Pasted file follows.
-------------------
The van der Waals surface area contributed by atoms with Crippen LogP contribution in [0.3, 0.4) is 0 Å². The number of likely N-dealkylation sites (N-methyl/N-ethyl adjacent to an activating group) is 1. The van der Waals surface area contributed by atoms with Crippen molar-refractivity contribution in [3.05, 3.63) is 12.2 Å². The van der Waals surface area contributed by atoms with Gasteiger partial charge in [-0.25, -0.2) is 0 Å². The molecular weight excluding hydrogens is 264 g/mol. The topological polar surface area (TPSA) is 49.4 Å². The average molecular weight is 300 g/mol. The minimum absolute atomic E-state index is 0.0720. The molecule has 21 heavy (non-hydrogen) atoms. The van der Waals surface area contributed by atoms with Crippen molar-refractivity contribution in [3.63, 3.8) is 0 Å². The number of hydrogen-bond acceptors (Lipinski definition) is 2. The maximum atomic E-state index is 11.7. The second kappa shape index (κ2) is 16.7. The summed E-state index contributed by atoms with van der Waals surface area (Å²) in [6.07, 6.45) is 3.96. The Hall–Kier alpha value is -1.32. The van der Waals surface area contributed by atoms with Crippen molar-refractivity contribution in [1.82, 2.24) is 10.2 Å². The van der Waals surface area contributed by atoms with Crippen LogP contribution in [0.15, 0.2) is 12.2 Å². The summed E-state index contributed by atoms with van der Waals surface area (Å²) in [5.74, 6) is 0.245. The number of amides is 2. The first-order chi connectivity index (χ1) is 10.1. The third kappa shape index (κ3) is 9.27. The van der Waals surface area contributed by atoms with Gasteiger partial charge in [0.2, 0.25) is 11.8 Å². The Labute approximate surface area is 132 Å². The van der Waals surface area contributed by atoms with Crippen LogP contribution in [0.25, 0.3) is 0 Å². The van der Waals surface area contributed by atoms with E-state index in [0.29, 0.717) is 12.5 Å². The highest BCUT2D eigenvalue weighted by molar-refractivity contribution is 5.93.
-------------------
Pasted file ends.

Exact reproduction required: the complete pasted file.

The van der Waals surface area contributed by atoms with Crippen LogP contribution in [0.3, 0.4) is 0 Å². The number of likely N-dealkylation sites (N-methyl/N-ethyl adjacent to an activating group) is 1. The van der Waals surface area contributed by atoms with Crippen molar-refractivity contribution in [3.05, 3.63) is 12.2 Å². The van der Waals surface area contributed by atoms with Gasteiger partial charge in [-0.25, -0.2) is 0 Å². The molecular weight excluding hydrogens is 264 g/mol. The topological polar surface area (TPSA) is 49.4 Å². The average molecular weight is 300 g/mol. The minimum absolute atomic E-state index is 0.0720. The molecule has 21 heavy (non-hydrogen) atoms. The van der Waals surface area contributed by atoms with Crippen molar-refractivity contribution in [3.63, 3.8) is 0 Å². The number of hydrogen-bond acceptors (Lipinski definition) is 2. The maximum atomic E-state index is 11.7. The second kappa shape index (κ2) is 16.7. The summed E-state index contributed by atoms with van der Waals surface area (Å²) in [6.07, 6.45) is 3.96. The Hall–Kier alpha value is -1.32. The van der Waals surface area contributed by atoms with Crippen molar-refractivity contribution in [1.82, 2.24) is 10.2 Å². The van der Waals surface area contributed by atoms with Crippen LogP contribution in [0.15, 0.2) is 12.2 Å². The summed E-state index contributed by atoms with van der Waals surface area (Å²) in [5.74, 6) is 0.245. The number of amides is 2. The first-order chi connectivity index (χ1) is 10.1. The third kappa shape index (κ3) is 9.27. The van der Waals surface area contributed by atoms with Gasteiger partial charge in [0.2, 0.25) is 11.8 Å². The Labute approximate surface area is 132 Å². The van der Waals surface area contributed by atoms with Crippen LogP contribution in [0.25, 0.3) is 0 Å². The van der Waals surface area contributed by atoms with E-state index in [0.29, 0.717) is 12.5 Å². The highest BCUT2D eigenvalue weighted by molar-refractivity contribution is 5.93.